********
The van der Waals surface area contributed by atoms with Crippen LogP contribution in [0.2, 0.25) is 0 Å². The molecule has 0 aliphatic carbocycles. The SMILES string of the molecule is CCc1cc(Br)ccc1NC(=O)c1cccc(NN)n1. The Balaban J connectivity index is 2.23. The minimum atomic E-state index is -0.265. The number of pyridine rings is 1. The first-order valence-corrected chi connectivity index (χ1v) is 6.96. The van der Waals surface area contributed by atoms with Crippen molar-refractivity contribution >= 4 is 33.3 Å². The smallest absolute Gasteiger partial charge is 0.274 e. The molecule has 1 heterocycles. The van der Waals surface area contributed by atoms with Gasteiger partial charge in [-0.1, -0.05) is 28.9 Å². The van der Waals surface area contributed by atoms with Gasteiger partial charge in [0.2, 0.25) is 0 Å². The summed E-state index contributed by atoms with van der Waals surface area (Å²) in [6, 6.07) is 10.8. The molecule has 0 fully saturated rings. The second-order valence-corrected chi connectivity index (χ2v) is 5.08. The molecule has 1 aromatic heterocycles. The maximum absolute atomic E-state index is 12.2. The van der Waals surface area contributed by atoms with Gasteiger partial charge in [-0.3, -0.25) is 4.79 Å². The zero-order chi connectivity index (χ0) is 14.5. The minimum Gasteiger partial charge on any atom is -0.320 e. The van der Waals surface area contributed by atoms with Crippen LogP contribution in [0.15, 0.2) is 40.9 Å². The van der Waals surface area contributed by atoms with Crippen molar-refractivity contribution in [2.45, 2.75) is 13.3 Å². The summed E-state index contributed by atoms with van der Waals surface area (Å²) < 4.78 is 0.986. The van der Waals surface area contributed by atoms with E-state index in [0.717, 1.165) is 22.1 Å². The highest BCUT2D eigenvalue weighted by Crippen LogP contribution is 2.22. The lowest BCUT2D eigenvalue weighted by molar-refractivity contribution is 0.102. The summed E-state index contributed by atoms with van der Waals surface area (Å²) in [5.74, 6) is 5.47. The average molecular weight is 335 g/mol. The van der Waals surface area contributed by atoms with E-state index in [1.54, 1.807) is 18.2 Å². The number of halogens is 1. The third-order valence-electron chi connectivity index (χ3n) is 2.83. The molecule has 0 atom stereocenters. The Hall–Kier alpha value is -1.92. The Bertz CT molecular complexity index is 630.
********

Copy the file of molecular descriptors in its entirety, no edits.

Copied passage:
The van der Waals surface area contributed by atoms with Crippen LogP contribution in [0.2, 0.25) is 0 Å². The molecule has 0 aliphatic carbocycles. The SMILES string of the molecule is CCc1cc(Br)ccc1NC(=O)c1cccc(NN)n1. The Balaban J connectivity index is 2.23. The minimum atomic E-state index is -0.265. The number of pyridine rings is 1. The first-order valence-corrected chi connectivity index (χ1v) is 6.96. The van der Waals surface area contributed by atoms with Crippen molar-refractivity contribution >= 4 is 33.3 Å². The smallest absolute Gasteiger partial charge is 0.274 e. The molecule has 1 heterocycles. The van der Waals surface area contributed by atoms with Gasteiger partial charge in [-0.1, -0.05) is 28.9 Å². The van der Waals surface area contributed by atoms with Gasteiger partial charge in [0.2, 0.25) is 0 Å². The summed E-state index contributed by atoms with van der Waals surface area (Å²) in [6, 6.07) is 10.8. The molecule has 0 fully saturated rings. The second-order valence-corrected chi connectivity index (χ2v) is 5.08. The molecule has 1 aromatic heterocycles. The maximum absolute atomic E-state index is 12.2. The van der Waals surface area contributed by atoms with Gasteiger partial charge in [-0.3, -0.25) is 4.79 Å². The zero-order chi connectivity index (χ0) is 14.5. The minimum Gasteiger partial charge on any atom is -0.320 e. The van der Waals surface area contributed by atoms with Crippen LogP contribution in [0.15, 0.2) is 40.9 Å². The van der Waals surface area contributed by atoms with Crippen molar-refractivity contribution in [2.45, 2.75) is 13.3 Å². The summed E-state index contributed by atoms with van der Waals surface area (Å²) < 4.78 is 0.986. The van der Waals surface area contributed by atoms with E-state index in [0.717, 1.165) is 22.1 Å². The highest BCUT2D eigenvalue weighted by Crippen LogP contribution is 2.22. The lowest BCUT2D eigenvalue weighted by molar-refractivity contribution is 0.102. The summed E-state index contributed by atoms with van der Waals surface area (Å²) in [5.74, 6) is 5.47. The average molecular weight is 335 g/mol. The van der Waals surface area contributed by atoms with E-state index in [1.54, 1.807) is 18.2 Å². The number of halogens is 1. The third-order valence-electron chi connectivity index (χ3n) is 2.83. The molecule has 0 atom stereocenters. The Hall–Kier alpha value is -1.92. The Bertz CT molecular complexity index is 630.